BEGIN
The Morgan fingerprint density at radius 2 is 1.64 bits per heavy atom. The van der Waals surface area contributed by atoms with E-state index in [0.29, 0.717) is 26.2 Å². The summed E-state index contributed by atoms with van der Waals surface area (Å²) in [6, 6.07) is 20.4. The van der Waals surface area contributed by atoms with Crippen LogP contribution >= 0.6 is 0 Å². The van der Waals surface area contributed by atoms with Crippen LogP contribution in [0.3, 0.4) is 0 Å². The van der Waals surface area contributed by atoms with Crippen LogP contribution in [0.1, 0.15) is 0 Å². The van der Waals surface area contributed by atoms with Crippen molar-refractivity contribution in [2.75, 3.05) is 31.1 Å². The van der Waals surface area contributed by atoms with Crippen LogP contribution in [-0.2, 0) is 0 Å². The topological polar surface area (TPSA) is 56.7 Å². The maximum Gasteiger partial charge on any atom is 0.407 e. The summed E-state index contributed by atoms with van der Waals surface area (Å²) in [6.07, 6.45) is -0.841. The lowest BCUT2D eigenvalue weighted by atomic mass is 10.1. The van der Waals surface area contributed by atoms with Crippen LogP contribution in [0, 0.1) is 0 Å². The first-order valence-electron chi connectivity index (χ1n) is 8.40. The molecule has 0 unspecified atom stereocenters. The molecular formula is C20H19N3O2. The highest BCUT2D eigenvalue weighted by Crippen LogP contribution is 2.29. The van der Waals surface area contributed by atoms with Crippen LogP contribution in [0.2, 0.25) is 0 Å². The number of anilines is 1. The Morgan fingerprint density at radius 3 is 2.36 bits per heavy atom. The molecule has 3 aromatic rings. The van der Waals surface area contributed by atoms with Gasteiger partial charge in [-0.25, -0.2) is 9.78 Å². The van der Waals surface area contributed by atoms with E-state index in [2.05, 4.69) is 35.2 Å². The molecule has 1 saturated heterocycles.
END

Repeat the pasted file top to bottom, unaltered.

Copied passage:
The Morgan fingerprint density at radius 2 is 1.64 bits per heavy atom. The van der Waals surface area contributed by atoms with E-state index in [0.29, 0.717) is 26.2 Å². The summed E-state index contributed by atoms with van der Waals surface area (Å²) in [6, 6.07) is 20.4. The van der Waals surface area contributed by atoms with Crippen LogP contribution >= 0.6 is 0 Å². The van der Waals surface area contributed by atoms with Crippen LogP contribution in [0.3, 0.4) is 0 Å². The van der Waals surface area contributed by atoms with Crippen LogP contribution in [0.1, 0.15) is 0 Å². The van der Waals surface area contributed by atoms with Crippen molar-refractivity contribution in [2.75, 3.05) is 31.1 Å². The van der Waals surface area contributed by atoms with Crippen LogP contribution in [-0.2, 0) is 0 Å². The topological polar surface area (TPSA) is 56.7 Å². The maximum Gasteiger partial charge on any atom is 0.407 e. The summed E-state index contributed by atoms with van der Waals surface area (Å²) in [6.07, 6.45) is -0.841. The lowest BCUT2D eigenvalue weighted by atomic mass is 10.1. The van der Waals surface area contributed by atoms with Crippen LogP contribution in [0, 0.1) is 0 Å². The first-order valence-electron chi connectivity index (χ1n) is 8.40. The molecule has 0 unspecified atom stereocenters. The molecular formula is C20H19N3O2. The highest BCUT2D eigenvalue weighted by Crippen LogP contribution is 2.29. The van der Waals surface area contributed by atoms with Crippen LogP contribution in [0.2, 0.25) is 0 Å². The number of anilines is 1. The Morgan fingerprint density at radius 3 is 2.36 bits per heavy atom. The molecule has 3 aromatic rings. The van der Waals surface area contributed by atoms with Gasteiger partial charge in [-0.25, -0.2) is 9.78 Å². The van der Waals surface area contributed by atoms with E-state index in [2.05, 4.69) is 35.2 Å². The molecule has 1 saturated heterocycles.